“Poetry is everything to me,” says Joe Montaño III. “When I’m writing, I’m wiser.”
“Poetry is everything to me,” says Joe Montaño III. “When I’m writing, I’m wiser.”
Jim Louvau

Joe Montaño III’s Ire at Phoenix’s Lousy Poetry Scene Doesn’t Rhyme with Anything

It’s Friday evening, and Joe Montaño III is screaming his head off. Again.

“Fuck this event!” Montaño bellows. “Fuck these fake poets, fuck all of you!”

Someone hustles Montaño to the door of this open-mic poetry reading at the Firehouse. The 43-year-old poet, who’s just finished his set, stands outside the venue, yelling himself hoarse at the crappy writers who’ve dared to get up and read something that’s just not as good as Montaño’s stuff is.

“You are a bunch of shitty poets, you are not as great as me!’” the evening’s host recalls Montaño shrieking.

Montaño is doing what he is best known for these days: causing a scene. Saying the word “fuck.” Scaring the daylights out of a bunch of Friday nighters who probably dropped in expecting to hear about the moon in June.

Two years ago, Montaño was a shining light in the local poetry scene; his name on a flyer meant an evening of erudite, anger-fueled free verse. Today, it’s a promise of a public tantrum. Montaño’s artistic anger went south, some say. As a result, he’s been poetry-slammed with an official boycott by pretty much every open-mic venue in town, thanks to a bitter feud that spilled over onto social media, resulting in death threats and a promise to set fire to the poetry department at Arizona State University.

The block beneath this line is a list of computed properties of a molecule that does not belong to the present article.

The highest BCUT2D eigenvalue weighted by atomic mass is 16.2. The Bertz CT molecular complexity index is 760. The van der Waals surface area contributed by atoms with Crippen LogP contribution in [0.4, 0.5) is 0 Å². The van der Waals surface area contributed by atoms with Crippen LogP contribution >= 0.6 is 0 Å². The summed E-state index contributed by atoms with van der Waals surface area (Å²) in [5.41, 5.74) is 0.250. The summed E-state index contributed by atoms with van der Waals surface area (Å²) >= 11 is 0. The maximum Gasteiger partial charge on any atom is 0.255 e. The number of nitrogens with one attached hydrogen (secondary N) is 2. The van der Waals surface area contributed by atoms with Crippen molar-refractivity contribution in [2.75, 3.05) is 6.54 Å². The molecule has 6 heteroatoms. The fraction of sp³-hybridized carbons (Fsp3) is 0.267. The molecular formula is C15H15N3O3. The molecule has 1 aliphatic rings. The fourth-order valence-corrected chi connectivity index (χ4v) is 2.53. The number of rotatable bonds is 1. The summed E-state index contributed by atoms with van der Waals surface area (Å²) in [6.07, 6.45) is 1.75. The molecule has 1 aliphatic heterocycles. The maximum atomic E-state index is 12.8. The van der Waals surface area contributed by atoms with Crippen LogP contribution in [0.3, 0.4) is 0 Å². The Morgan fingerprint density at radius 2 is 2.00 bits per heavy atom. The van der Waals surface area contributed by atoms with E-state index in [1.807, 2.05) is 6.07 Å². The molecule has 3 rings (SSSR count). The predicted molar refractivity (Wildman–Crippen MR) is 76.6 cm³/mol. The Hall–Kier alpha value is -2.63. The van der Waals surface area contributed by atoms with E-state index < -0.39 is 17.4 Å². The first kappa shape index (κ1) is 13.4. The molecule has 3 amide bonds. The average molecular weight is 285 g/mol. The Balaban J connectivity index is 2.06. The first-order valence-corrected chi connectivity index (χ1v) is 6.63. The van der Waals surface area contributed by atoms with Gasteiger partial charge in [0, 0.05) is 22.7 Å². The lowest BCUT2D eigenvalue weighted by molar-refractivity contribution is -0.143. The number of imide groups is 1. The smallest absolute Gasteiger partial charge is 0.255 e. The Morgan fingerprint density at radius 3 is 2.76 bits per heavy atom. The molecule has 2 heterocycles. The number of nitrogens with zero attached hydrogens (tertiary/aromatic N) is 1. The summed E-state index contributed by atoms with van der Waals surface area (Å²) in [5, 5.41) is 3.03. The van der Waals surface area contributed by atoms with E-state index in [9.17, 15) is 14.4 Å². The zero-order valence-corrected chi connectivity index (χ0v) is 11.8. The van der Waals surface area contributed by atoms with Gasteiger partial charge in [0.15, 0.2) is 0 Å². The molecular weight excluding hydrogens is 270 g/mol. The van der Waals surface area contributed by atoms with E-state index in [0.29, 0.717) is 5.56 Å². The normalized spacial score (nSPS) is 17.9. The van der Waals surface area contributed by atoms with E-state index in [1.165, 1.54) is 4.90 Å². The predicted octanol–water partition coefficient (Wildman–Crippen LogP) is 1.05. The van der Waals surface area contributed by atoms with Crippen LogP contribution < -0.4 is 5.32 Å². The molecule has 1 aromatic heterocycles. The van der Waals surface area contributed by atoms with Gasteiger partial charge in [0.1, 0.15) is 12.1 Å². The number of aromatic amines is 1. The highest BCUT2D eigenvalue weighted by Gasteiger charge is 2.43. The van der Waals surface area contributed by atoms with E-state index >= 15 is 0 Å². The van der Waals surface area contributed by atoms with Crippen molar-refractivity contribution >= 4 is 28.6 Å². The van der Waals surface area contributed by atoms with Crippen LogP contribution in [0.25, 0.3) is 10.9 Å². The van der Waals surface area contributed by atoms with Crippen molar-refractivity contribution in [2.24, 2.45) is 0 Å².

There are those who claim Montaño is misunderstood. He is, they’ll tell you, a guy who wants to make the poetry scene better. Others say he’s just a punk with a big opinion of himself. A bully.

No shit, says Montaño himself.

“I am a bully. A bully who’s angry about all the mediocrity out there, all the crap poetry, all the cronyism and no-talent fucks, and the amateur-hour stuff that’s ruining poetry in Phoenix.”

Montaño only wants to right the wrongs of local poetry, to see his colleagues grow and improve and prosper as poets. “People resent me because I’m critical,” he contends. “They call me a drug addict because I use medical marijuana. I feel degraded, and I come back with a lot of venom.”

On the night he throws his latest public fit, that venom is notably absent over on Grand Avenue. There, local poetry notables have gathered at {9} The Gallery for Caffeine Corridor, a monthly poetry event founded by wordsmith Jack Evans. The smallish audience — mostly white, middle-aged, and bespectacled — settles into folding chairs facing a makeshift podium. The familiar banter suggests everyone knows pretty much everyone else here. Over there is Shawnte Orion, renowned in the poetry scene and one of the hosts tonight. Another of the hosts, Bill Campana, is talking to someone about Bernard Schober’s new book of shark poetry. The artist Rembrandt Quiballo ducks in late, taking a seat near the window; several people spot him and wave.

Campana introduces the first reader, someone named Carol who begins by telling everyone, “I love you all. I really mean that.” The crowd murmurs its approval of Carol’s profound feelings for them, after which she reads a poem about how she’s boiling in the stew of life. Everyone applauds.

Next up is Campana, who offers a pair of haikus. A man named Ted, who is wearing a Hawaiian shirt and once served in the military, reads a poem about Veteran’s Day. His poem rhymes, causing two people in the front row to roll their eyes. Ted asks for topics from the audience, and then makes up a verse about feeling disenfranchised and eating fried eggs.

Most everyone in the audience has come to share a poem. Someone reads a couple of stanzas about buying a record album for his father. A redheaded guy in a baseball cap does a rap piece in iambic pentameter that condemns kids who bully. Several others brave the podium, many offering poems about Leonard Cohen, who has died a few nights before.

Joe Montaño isn’t here to scream at any of these people tonight, although it’s not difficult to imagine what he might say if he were. Stage presence is at a minimum. The performers tend to look down at crumpled bits of paper, rather than out at the audience.